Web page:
Friday, August 14, 2009

Record Real Wage Increase of 5.15% in July

According to today's BLS Real Earnings report, average hourly earnings for workers in private industries, measured in real dollars (constant 1982 dollars), increased in July by 5.1% compared to July of last year, and this is the largest percentage increase in real hourly earnings in BLS history (back to 1965, see chart above). The 5.1% increase marks the first time ever that real hourly earnings have increased more than 5% in a single month (vs. the same month in the previous year).
Originally posted at Carpe Diem.


At 8/14/2009 9:52 AM, Blogger Fishsticks said...

This comment has been removed by the author.

At 8/14/2009 10:00 AM, Blogger Fishsticks said...

This does not square with labor slack. Increased real hourly earnings does not occur when demand decreases and supply increases. Average weekly hours is down to record lows. Capacity utilization is at record lows. The ONLY thing I see pushing up real wages is the minimum wage. Unfortunately increasing (by dictate) a persons wage does not increase their marginal productivity.

At 8/14/2009 10:23 AM, Blogger Audacity17 said...

What Fishticks said ^^.

At 8/14/2009 11:12 AM, Anonymous Anonymous said...

Again, we're not seeing what can be categorically referred to as "good news".

The link to the BLS data states that the majority of the increase in earnings stems from an "increase in average weekly hours". So yes, when hourly workers have to work more hours, their weekly earnings increase.

The other part of the weekly wage increase stems from an increase in the average hourly wage. When you layoff your junior and less tenured workers and require your remaining workers to work more hours to pick up the slack, then average hourly wages are increased.

At 8/14/2009 2:54 PM, Anonymous Cooper said...

While people are loosing their jobs, and those who aren't are getting pay cuts and fuloughs, all I can see pointing to the 5% increase in Real Wages is the -2.1% fall in prices. Dont forget this is July/July so we're compairing $140 oil to $70

At 8/14/2009 4:53 PM, Anonymous Anonymous said...

Cut out a lot of low wage employees and watch average wages and productivity rise.

Aggregate personal income is falling.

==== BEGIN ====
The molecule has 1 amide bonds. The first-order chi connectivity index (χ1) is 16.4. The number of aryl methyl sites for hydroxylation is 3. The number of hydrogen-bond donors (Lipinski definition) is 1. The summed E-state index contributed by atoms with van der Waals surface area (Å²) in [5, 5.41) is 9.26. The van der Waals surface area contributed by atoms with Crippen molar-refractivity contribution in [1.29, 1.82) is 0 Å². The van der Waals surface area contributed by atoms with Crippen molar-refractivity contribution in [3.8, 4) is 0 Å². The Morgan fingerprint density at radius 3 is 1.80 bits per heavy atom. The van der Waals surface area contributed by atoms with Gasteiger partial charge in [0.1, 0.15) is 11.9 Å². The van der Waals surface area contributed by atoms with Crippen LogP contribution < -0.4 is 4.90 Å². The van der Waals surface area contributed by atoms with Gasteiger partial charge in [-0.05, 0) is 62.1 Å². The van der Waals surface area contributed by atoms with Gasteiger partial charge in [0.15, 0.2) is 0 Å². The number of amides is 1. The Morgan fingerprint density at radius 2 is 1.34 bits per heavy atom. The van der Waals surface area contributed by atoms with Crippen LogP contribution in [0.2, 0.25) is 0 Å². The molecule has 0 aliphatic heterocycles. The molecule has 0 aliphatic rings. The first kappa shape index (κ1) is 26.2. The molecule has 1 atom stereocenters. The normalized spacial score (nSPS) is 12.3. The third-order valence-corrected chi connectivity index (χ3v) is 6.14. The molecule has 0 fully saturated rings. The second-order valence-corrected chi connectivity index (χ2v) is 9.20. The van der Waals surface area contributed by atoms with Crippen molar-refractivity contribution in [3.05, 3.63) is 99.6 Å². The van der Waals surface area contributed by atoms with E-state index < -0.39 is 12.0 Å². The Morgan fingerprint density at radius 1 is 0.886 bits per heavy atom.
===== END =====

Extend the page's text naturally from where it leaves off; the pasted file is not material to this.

At 8/14/2009 5:54 PM, Blogger 1 said...

Don Marron in a June 29 commentary in Seeking Alpha noted the following: Government Transfers as a Share of Personal Income Hits 18%

Is this how we want to measure real wage increases?

Again from an Aug. 4 posting on Seeking Alpha: The recession continues to take its toll on the American consumer, new government data released today advises. Disposable personal income dropped a hefty 1.3% in June, reports the Bureau of Economic Analysis. On the other hand, consumer spending rose 0.4% in June

So how do the so called, 'real wages really get measured?

At 8/14/2009 6:24 PM, Anonymous Anonymous said...

it seems to me that this funny professor is laughing to all those american unemployed... pretty bullshit...

At 8/14/2009 6:43 PM, Anonymous Anonymous said...

I don't think this post provides us enough information to say how Perry feels about the unemployed. Perry posts good economic news, and this post is good economic news, but I (as I said in an earlier comment) don't believe it is proof of recovery.

Another anon commenter said "Cut out a lot of low wage employees and watch average wages and productivity rise."

That's exactly right and it is entirely necessary in any functioning economy. The wage increase is most likely a result of our economic contraction.

At 8/15/2009 9:43 AM, Anonymous gettingrational said...

I think the best news in the report is the increase in hours worked. This is probably the best indicator that there is more work that needs to be done. This is good news for the underemployed and optimistic for the unemployed.


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